Orbzii tip: The ruins here haven’t quite stood the test of time. Not that ruins are every perfect, but an earthquake has set them back further still. For an amphitheatre that’s so well-preserved it’s still in use? Pop Aspendos Theater in your sat nav and prepare to be suitably wowed.
Just a road trip away…
Head east, away from the centre of Antalya and you’ll reach, Belek. Chances are, you’ll not go much further as this is Turkey’s golfing riviera. A green and grassy belt of coastline where you’ll find all of Antalya’s golf courses. A grand option if you’ve hauled your clubs to Turkey. If not, head south for some very surprising sights…
It’s rare to find yourself in the vicinity of a city of the dead. Rarer still to find one carved into a hillside. Just a 2hr 30min drive from Antalya, this vast archaeological site is open to the curious Mondays to Fridays. There’s a lot of history to get through at the Myra Necropolis, too much to cover here. But it’s safe to say, much has happened since this spot was created in 4BC. You’re looking at a place that was once a show-stopping venue for the great and the good to be buried. Or more aptly, to have a grand hillside house built for them to spend their eternal days in.
Orbzii tip: Dark tourism often comes with a bit of gritty realism. None more so than Myra, whose one of many claims to fame is that it’s the final resting place of Santa. St Nicholas died here in 365, which is the bleakest of thoughts for anyone who still believes.
We’ve got just two words to entice adventurers to put this on their list of Antalya excursions. Fire. Mountain. Yes, in its simplest form Yanartaş is a peak that literally breathes fire. Many of you will have stopped reading and be booking your tickets right now. And, well, you’d be right to. Whether you brave the sulphurous belches for what can only be described as an epic Instagram shot – or you come to marvel at yet another of nature’s wonders – bring some water, tea bags and a suitable vessel. Put those flames to good use and pop a brew on. You’ll be just about ready for a cuppa, as the flames are found at the top of a robust set of stone steps. Worried the flames might be out when you drop by? They’ve been going for 2,500 years and show no sign of stopping.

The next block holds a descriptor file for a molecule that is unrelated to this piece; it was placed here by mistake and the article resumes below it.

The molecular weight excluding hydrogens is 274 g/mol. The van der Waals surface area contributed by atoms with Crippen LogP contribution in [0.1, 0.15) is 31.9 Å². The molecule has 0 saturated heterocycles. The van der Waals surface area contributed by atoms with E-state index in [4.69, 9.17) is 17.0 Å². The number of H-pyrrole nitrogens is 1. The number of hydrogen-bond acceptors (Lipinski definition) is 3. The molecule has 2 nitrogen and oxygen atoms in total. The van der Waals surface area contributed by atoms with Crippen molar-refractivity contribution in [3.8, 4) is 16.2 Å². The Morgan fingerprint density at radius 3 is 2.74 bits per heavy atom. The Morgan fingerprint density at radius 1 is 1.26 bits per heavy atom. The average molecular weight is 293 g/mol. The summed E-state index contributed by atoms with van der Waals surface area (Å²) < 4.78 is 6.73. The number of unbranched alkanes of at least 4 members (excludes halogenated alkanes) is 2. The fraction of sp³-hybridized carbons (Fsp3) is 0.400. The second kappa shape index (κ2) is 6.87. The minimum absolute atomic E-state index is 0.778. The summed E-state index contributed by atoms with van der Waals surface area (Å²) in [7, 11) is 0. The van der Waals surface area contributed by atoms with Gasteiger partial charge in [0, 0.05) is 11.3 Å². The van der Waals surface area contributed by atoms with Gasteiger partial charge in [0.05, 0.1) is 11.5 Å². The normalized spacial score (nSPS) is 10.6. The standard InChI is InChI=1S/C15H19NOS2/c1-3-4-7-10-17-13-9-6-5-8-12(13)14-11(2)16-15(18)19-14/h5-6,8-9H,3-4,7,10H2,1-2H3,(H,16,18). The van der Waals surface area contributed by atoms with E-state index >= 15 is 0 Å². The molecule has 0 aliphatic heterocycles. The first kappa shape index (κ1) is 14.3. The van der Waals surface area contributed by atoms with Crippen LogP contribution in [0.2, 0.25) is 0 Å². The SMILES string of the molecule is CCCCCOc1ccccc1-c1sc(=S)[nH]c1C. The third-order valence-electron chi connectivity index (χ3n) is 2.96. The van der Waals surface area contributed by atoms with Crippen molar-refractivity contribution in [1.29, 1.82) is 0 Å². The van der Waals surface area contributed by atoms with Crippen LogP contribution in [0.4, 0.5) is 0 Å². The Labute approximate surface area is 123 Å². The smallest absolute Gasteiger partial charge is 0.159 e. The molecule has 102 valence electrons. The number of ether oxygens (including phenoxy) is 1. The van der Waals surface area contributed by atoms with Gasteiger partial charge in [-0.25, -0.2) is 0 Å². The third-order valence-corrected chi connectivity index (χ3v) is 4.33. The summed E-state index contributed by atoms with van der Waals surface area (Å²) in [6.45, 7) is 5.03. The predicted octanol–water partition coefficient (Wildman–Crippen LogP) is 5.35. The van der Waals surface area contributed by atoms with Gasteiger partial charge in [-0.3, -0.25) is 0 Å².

Orbzii tip: The flames do look better at night – and though it might be busier, it’ll help you find the route to the top in the dark.
Olympos Bey Coastal National Park
If you’ve contemplated adding Yanartaş to your ‘things to do in Antalya’ wish list, but need further convincing, consider this option. The fire mountain is part of the Olympos Bey Coastal National Park, which also happens to be home to a rather nice beach. Plus, scattered across the park are several Roman ruins. So you’ve got a fire breathing mountain, more geological wonders, 850+ species of plants to try and identify and some rather exciting inhabitants. Wolves, jackals, wild boar, bobcats and bear have all found a home in the forest – along with 3 species of butterfly that are only found in Turkey. On shore? In summer, you may well be lucky enough to see some sea turtles laying their eggs.
Orbzii tip: If the presence of bears and bobcats has you a smidge fearful, try seeing the coast and mountains by cable car. The ‘sea to sky’ cable takes the leg work out of the mountains and delivers a view of the changing landscape below. Keep an eye out for imperial eagles on the way up.